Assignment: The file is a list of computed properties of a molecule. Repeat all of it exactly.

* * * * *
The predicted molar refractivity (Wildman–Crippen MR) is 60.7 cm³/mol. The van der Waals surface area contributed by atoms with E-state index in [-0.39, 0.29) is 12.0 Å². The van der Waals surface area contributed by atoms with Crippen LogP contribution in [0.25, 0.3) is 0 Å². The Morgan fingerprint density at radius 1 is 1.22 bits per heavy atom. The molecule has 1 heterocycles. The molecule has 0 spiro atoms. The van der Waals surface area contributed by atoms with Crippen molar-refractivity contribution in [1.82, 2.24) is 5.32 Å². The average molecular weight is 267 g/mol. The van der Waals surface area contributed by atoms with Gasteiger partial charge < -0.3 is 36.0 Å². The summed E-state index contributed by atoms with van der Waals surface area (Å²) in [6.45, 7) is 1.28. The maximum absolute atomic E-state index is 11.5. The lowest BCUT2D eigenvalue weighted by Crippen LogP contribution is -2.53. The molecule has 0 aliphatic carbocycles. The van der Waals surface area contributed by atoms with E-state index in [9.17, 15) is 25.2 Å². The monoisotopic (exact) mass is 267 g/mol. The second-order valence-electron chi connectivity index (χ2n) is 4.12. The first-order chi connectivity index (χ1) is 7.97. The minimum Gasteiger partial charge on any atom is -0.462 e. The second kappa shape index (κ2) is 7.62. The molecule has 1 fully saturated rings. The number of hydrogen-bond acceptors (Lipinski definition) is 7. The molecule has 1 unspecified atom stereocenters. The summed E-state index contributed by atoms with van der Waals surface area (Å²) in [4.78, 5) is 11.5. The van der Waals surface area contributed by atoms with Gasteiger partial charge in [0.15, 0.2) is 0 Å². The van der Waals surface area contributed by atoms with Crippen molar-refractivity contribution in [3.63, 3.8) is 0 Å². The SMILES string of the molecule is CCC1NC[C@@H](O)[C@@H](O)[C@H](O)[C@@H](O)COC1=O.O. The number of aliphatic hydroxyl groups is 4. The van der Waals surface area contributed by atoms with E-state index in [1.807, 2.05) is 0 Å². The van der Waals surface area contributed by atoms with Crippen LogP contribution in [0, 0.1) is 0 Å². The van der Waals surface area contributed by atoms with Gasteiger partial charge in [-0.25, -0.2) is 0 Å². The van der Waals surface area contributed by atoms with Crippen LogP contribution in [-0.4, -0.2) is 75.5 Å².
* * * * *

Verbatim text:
The predicted molar refractivity (Wildman–Crippen MR) is 60.7 cm³/mol. The van der Waals surface area contributed by atoms with E-state index in [-0.39, 0.29) is 12.0 Å². The van der Waals surface area contributed by atoms with Crippen LogP contribution in [0.25, 0.3) is 0 Å². The Morgan fingerprint density at radius 1 is 1.22 bits per heavy atom. The molecule has 1 heterocycles. The molecule has 0 spiro atoms. The van der Waals surface area contributed by atoms with Crippen molar-refractivity contribution in [1.82, 2.24) is 5.32 Å². The average molecular weight is 267 g/mol. The van der Waals surface area contributed by atoms with Gasteiger partial charge < -0.3 is 36.0 Å². The summed E-state index contributed by atoms with van der Waals surface area (Å²) in [6.45, 7) is 1.28. The maximum absolute atomic E-state index is 11.5. The lowest BCUT2D eigenvalue weighted by Crippen LogP contribution is -2.53. The molecule has 0 aliphatic carbocycles. The van der Waals surface area contributed by atoms with E-state index in [9.17, 15) is 25.2 Å². The monoisotopic (exact) mass is 267 g/mol. The second-order valence-electron chi connectivity index (χ2n) is 4.12. The first-order chi connectivity index (χ1) is 7.97. The minimum Gasteiger partial charge on any atom is -0.462 e. The second kappa shape index (κ2) is 7.62. The molecule has 1 fully saturated rings. The number of hydrogen-bond acceptors (Lipinski definition) is 7. The molecule has 1 unspecified atom stereocenters. The summed E-state index contributed by atoms with van der Waals surface area (Å²) in [4.78, 5) is 11.5. The van der Waals surface area contributed by atoms with Gasteiger partial charge in [0.15, 0.2) is 0 Å². The van der Waals surface area contributed by atoms with Crippen molar-refractivity contribution in [3.63, 3.8) is 0 Å². The SMILES string of the molecule is CCC1NC[C@@H](O)[C@@H](O)[C@H](O)[C@@H](O)COC1=O.O. The number of aliphatic hydroxyl groups is 4. The van der Waals surface area contributed by atoms with E-state index in [1.807, 2.05) is 0 Å². The van der Waals surface area contributed by atoms with Crippen LogP contribution in [0, 0.1) is 0 Å². The van der Waals surface area contributed by atoms with Gasteiger partial charge in [-0.25, -0.2) is 0 Å². The van der Waals surface area contributed by atoms with Crippen LogP contribution in [-0.4, -0.2) is 75.5 Å².